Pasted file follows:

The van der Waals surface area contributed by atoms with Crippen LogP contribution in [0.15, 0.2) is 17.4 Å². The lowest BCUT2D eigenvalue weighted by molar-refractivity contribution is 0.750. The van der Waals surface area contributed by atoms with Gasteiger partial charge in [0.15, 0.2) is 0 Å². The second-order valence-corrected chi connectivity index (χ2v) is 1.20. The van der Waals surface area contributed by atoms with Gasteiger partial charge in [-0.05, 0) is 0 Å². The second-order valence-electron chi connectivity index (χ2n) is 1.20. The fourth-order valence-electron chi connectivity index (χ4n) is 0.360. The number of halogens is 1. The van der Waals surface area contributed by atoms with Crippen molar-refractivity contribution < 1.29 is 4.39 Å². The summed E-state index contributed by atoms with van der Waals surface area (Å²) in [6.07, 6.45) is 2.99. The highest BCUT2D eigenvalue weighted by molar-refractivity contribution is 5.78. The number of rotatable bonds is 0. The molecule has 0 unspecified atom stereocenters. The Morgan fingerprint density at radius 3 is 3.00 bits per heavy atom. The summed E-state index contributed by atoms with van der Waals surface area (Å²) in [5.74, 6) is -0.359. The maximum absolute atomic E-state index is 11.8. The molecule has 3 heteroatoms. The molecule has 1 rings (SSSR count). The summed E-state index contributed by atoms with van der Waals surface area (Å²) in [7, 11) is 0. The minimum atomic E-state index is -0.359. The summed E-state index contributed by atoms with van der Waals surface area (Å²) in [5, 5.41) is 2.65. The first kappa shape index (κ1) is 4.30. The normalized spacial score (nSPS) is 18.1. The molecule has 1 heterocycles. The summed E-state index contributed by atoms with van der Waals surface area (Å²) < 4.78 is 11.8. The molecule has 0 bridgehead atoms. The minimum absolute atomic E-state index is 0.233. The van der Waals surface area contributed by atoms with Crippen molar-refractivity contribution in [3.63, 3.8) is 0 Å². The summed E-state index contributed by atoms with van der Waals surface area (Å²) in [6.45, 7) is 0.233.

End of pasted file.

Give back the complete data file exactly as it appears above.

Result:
The van der Waals surface area contributed by atoms with Crippen LogP contribution in [0.15, 0.2) is 17.4 Å². The lowest BCUT2D eigenvalue weighted by molar-refractivity contribution is 0.750. The van der Waals surface area contributed by atoms with Gasteiger partial charge in [0.15, 0.2) is 0 Å². The second-order valence-corrected chi connectivity index (χ2v) is 1.20. The van der Waals surface area contributed by atoms with Gasteiger partial charge in [-0.05, 0) is 0 Å². The second-order valence-electron chi connectivity index (χ2n) is 1.20. The fourth-order valence-electron chi connectivity index (χ4n) is 0.360. The number of halogens is 1. The van der Waals surface area contributed by atoms with Crippen molar-refractivity contribution < 1.29 is 4.39 Å². The summed E-state index contributed by atoms with van der Waals surface area (Å²) in [6.07, 6.45) is 2.99. The highest BCUT2D eigenvalue weighted by molar-refractivity contribution is 5.78. The number of rotatable bonds is 0. The molecule has 0 unspecified atom stereocenters. The Morgan fingerprint density at radius 3 is 3.00 bits per heavy atom. The summed E-state index contributed by atoms with van der Waals surface area (Å²) in [5.74, 6) is -0.359. The maximum absolute atomic E-state index is 11.8. The molecule has 3 heteroatoms. The molecule has 1 rings (SSSR count). The summed E-state index contributed by atoms with van der Waals surface area (Å²) in [7, 11) is 0. The minimum atomic E-state index is -0.359. The summed E-state index contributed by atoms with van der Waals surface area (Å²) in [5, 5.41) is 2.65. The first kappa shape index (κ1) is 4.30. The normalized spacial score (nSPS) is 18.1. The molecule has 1 heterocycles. The summed E-state index contributed by atoms with van der Waals surface area (Å²) < 4.78 is 11.8. The molecule has 0 bridgehead atoms. The minimum absolute atomic E-state index is 0.233. The van der Waals surface area contributed by atoms with Crippen molar-refractivity contribution in [3.63, 3.8) is 0 Å². The summed E-state index contributed by atoms with van der Waals surface area (Å²) in [6.45, 7) is 0.233.